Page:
Rust & Smoke: Chrysler engineers put 331 V8 engine in racing spotlight

At Chrysler, just as with GM, it was overhead-valve V8 engines that represented the cutting edge of mechanical innovation in the immediate post-World War II years.

But the resultant Chrysler version, a 331 c.i.d.

behemoth, with its high-compression, hemispherical combustion chamber, heavy-duty crank and block, double rocker shaft and massive head, was in a league of its own.

The Cadillac V8, with the same displacement, was left in the dirt by some 20 horsepower.

The merits, at least in the realm of speed and racing, of the new Chrysler engine were soon made apparent.

Race driver Briggs Cunningham had competed at LeMans in a special-bodied Cadillac and finished a disappointing 11th place.

At some point during this period the Chrysler V8 came to his attention as a possible replacement for future racing as well as the primary power plant choice for a limited production sports car that he and his team were designing.

The result was a boost for Chrysler engineers in the realm of understanding the demands placed on an engine with regard to high-speed endurance and performance.

For the company itself this translated into a great deal of public exposure.

It was during this time when plans were initiated to open the Indianapolis facility to stock car racing.

In preparation Chrysler developed several versions of the 331 c.i.d.

V8, one of which developed 400 b.h.p.

on methanol with fuel injection.

The rules never were changed but in one test vehicle, a Kurtis equipped with the 331 c.i.d.

Hemi, a lap time of 135 mph was clocked and in 900 miles at speed there were no mechanical failures or even so much as a spark plug changed.

Another indicator of what Chrysler had wrought appeared in a Bonneville Dry Lake streamliner.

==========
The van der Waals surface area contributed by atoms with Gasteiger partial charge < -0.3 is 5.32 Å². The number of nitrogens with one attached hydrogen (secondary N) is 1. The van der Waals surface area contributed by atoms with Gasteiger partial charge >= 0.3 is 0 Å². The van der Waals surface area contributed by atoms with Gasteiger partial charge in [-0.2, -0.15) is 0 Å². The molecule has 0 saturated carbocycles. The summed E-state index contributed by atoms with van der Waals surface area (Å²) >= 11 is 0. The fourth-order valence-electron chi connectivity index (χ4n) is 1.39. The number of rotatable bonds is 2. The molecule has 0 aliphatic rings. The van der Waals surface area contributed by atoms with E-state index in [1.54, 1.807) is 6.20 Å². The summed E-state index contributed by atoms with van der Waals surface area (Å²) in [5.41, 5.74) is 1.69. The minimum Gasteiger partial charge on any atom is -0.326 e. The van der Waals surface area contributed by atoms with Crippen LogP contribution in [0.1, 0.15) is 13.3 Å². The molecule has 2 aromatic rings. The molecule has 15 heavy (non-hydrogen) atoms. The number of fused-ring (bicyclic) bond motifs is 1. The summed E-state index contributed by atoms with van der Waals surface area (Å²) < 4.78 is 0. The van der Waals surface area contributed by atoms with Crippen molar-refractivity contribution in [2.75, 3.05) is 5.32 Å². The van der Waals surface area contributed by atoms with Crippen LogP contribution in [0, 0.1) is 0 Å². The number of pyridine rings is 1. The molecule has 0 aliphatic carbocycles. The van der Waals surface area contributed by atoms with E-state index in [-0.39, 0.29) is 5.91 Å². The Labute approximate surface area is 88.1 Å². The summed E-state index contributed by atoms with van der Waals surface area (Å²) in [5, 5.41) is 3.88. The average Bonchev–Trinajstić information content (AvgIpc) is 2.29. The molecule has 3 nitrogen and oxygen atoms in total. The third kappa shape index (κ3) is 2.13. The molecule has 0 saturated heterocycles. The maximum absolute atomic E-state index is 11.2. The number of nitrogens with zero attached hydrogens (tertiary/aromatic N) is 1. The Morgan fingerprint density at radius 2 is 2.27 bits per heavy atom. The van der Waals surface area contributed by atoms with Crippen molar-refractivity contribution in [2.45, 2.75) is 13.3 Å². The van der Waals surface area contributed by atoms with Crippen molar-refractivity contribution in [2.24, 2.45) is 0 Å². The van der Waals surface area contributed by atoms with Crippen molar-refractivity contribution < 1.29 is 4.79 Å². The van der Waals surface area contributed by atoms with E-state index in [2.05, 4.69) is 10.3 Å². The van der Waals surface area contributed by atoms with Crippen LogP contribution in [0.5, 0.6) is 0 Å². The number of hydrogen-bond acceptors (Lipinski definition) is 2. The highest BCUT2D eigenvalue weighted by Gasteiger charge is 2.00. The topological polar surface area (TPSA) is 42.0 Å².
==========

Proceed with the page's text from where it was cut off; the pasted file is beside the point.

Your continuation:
During one test this vehicle managed to reach an astounding 235 mph!

Then came the short lived Mexican Road Races of the early 1950s, a free-for-all series of stock car endurance races that were a throwback to the early days of the automobile when events such as the Cactus Derby were common place.

In 1952 a "Hemi" powered Chrysler sedan finished third overall, just 16 minutes behind the winning entry, a Ferrari.

The resultant interest in Chrysler vehicles, both domestically as well as abroad, encouraged the company to develop and offer an export package, what would become known as sport or performance options.

This included a hotter cam with roller tappets, a higher compression ratio, dual four-barrel carburetors, stiffer springs and shocks and disc brakes from the Imperial.

In spite of these advancements the competition still won out, and the following year the rugged Mexican challenge saw Lincoln take first place.

Still Chrysler persisted and for 1954 a run of special commissioned New Yorkers was built.

After extensive testing the 15 specially optioned sedans were sold to private teams, one of which went on to win that year's NASCAR Grand National Race.